A lot of phrases used to discredit Christians and Christianity fall into the you’re so old fashioned category, or criticisms of bronze- aged myths and illiterate goat herders as well as others of a similar nature.
Can an argument be won or lost on a time or age-based premise, and is it valid?
Are ideas wrong simply because they’re old? They are according to today’s new cultural religion, -progressive paganism.
In Peter Kreeft’s book, Between Heaven and Hell, there is a fictional dialogue between C.S. Lewis, a Christian, John F. Kennedy, a modern humanist, and Aldous Huxley, an eastern pantheist. Interestingly, all three men died on 22 November 1963.
The three men meet up realising they’ve died and begin to debate what will happen next.
In this particular passage, Lewis and Kennedy talk about whether some of Kennedy’s ideas should be called heretical.
Kennedy says, I wish we could avoid the label of heresy, it’s ……so outdated. So unenlightened. So medieval. So primitive.
Lewis responds, Do you tell the time with an argument? When you want to know the time, what do you look at? An argument or a clock?
Kennedy responds, a clock of course.
Lewis, and what do you use an argument for, if not to tell time?
Kennedy, to prove something of course, or to try to.
Lewis, so you tell time by the clock and truth by an argument? Not vice versa, but you were trying to tell truth by the clock a minute ago. When I want to disprove an idea, I try to prove that it’s false.
Your argument against my idea that your belief was a heresy was simply that my idea was old.
Outdated, I believe you said. Medieval and primitive were two more of your terms. Those are all clock words, or calendar words. (Calendars are only big, long clocks, after all).
So what term can be used to describe the attempt to discredit or disprove an idea by dating it, chronological snobbery? The post- modernist assumption is that everything new is progressive and enlightened while everything old and traditional is bad.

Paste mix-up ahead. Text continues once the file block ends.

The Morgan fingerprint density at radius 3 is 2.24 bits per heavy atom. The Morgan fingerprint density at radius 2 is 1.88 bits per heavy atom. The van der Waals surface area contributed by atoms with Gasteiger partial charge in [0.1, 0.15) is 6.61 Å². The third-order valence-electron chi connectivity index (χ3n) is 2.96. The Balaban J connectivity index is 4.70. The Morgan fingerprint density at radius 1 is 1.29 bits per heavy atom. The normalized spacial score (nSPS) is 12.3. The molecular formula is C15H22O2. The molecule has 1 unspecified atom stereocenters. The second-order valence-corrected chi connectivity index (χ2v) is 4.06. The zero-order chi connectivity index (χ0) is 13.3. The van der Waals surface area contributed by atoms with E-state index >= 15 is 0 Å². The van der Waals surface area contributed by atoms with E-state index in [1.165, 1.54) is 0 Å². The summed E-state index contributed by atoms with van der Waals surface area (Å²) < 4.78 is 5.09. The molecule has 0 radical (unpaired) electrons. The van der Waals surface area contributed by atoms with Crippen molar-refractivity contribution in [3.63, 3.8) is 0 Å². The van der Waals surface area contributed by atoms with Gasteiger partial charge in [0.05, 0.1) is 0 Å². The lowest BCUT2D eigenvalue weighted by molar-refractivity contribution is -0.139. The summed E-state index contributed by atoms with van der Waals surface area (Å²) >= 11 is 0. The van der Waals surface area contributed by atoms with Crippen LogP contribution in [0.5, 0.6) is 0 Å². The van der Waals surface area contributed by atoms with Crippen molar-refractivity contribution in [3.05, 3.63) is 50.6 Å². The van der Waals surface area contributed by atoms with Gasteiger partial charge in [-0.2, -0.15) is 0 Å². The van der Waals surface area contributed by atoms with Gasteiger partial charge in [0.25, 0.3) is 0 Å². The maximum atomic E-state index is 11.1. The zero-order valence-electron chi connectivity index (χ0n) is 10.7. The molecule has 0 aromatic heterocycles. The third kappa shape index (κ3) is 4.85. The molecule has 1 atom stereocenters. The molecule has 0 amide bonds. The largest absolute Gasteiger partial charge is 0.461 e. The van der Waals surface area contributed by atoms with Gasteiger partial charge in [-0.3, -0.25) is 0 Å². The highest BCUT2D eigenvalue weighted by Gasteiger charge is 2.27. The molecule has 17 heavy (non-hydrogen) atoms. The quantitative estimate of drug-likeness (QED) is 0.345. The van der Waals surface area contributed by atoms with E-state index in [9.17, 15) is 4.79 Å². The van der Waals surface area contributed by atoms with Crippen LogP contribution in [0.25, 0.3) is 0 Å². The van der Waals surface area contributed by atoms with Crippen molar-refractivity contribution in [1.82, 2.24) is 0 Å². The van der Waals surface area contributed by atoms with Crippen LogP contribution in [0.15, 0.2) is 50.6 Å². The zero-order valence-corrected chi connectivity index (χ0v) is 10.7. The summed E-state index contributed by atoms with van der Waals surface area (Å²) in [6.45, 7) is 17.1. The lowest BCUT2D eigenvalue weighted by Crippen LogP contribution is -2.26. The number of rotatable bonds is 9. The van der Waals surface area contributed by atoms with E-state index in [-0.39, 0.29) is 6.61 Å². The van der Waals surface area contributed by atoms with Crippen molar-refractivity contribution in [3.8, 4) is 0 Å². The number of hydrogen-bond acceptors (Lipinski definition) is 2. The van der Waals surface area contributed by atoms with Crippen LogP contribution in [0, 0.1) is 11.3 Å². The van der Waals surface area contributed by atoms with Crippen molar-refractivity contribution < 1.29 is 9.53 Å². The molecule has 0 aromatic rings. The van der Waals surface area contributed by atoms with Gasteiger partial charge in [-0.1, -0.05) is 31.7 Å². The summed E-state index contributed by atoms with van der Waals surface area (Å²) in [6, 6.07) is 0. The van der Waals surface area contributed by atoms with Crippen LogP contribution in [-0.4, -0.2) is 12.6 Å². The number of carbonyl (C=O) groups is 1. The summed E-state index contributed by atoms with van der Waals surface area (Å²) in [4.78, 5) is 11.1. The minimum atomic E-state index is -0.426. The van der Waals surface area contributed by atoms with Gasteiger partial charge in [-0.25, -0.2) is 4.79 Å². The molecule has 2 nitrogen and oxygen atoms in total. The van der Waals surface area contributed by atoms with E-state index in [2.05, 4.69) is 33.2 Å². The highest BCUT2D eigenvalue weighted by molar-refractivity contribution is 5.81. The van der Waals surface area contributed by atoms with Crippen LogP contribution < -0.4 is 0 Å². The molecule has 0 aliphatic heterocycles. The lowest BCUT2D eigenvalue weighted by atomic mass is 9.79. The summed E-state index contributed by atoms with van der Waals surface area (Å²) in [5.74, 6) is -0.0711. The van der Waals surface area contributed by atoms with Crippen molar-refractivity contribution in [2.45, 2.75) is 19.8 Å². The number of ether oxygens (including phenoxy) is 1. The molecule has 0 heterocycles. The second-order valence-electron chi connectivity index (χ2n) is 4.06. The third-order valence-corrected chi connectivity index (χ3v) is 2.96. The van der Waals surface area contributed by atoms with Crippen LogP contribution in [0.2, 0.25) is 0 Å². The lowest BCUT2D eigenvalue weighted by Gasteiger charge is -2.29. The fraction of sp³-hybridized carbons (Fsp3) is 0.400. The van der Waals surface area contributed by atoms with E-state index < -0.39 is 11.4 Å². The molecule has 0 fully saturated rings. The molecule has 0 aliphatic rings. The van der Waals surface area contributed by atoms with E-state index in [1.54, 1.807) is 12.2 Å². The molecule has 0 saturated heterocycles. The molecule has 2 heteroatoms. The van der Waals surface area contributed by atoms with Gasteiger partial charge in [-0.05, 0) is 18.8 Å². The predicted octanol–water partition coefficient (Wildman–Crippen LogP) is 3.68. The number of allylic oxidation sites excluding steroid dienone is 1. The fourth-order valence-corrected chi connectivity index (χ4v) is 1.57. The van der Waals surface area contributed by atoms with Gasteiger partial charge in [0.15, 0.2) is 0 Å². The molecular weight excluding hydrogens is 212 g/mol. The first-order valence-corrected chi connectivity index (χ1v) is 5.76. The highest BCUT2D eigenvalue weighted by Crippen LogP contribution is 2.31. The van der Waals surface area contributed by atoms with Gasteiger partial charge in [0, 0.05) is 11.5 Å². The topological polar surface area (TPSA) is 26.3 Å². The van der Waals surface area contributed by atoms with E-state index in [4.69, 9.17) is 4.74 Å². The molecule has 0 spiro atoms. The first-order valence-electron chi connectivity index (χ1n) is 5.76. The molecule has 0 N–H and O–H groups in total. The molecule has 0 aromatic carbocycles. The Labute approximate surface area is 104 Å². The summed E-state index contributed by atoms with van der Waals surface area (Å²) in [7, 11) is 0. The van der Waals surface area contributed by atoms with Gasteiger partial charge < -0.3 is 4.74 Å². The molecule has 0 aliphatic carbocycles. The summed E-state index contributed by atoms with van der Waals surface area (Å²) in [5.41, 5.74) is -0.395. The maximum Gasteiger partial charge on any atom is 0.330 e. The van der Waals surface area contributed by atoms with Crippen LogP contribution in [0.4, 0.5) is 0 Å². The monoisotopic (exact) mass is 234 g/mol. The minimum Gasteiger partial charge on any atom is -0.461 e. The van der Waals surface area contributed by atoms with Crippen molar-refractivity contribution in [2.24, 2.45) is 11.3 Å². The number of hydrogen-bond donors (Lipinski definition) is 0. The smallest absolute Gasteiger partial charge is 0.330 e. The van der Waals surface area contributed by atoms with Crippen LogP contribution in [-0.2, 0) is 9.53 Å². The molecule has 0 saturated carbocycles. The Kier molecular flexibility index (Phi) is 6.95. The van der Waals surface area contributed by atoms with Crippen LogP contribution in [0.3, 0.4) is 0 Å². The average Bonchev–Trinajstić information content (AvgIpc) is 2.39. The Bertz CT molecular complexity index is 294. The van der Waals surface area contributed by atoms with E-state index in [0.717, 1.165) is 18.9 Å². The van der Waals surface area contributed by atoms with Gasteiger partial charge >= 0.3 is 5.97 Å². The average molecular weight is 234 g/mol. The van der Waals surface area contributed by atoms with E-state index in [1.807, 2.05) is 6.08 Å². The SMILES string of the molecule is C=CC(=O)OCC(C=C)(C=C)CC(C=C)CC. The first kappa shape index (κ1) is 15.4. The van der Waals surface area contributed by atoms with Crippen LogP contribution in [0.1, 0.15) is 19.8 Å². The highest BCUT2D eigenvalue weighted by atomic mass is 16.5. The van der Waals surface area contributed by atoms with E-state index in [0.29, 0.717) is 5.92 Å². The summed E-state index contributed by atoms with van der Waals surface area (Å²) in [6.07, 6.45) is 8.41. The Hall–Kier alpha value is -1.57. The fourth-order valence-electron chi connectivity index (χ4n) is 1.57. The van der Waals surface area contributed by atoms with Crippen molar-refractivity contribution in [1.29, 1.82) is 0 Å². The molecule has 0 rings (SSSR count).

The adage, ‘The new monkeys are always smarter’ owes its origins to the theory of evolutionary theory. Briefly this holds to the theory that organisms are improving, or becoming smarter and stronger through the process of natural selection. The weaker members die out, and those naturally selected because of their stronger characteristics, live to pass on their genes to future generations.
By this mode of thought, the new generation is always superior to the older one.
Another facet of evolutionary theory, popularised in the beginning of the twentieth century, is that the human race is constantly bettering itself, by advancing to higher levels, both mentally and physically. New ideas and ways of living are the next stages in our evolutionary development.
Old beliefs are part of an inferior age that is being replaced by the evolutionary progress of humanity. Apparently, holding onto old beliefs like Christianity, only hinders our progress in achieving a greater human race and society. Of course the irony was that this envisioned utopian ideal was dispelled by two world wars and countless bloody revolutions after the turn of the last century.
However, we continue to hope against hope despite evidence to the contrary. The likelihood of a converse reality as opposed to the utopian ideal is never considered.
Karl Marx believed there was a force throughout history that causes societies to involve into the perfect state, this being attainable by numerous revolutions, the theory called dialectic materialism,
Each new revolution brings the ideal state closer. So the goal of destroying the old was that something new would emerge, as witnessed by Mao’s Cultural Revolution in China and the Bolshevik revolution in Russia.
In conclusion, those who adhere to these new philosophies and values are the so-called old-fashioned ones. An old fourth century B.C. Greek philosophy called Epicurianism, with the basic beliefs being summarised as running from pain and living for pleasure was challenged by St Paul in a confrontation at Mars Hill. These modern age philosophies, amongst which New Ageism can be counted amongst, signals the return into Paganism and the Dark Ages.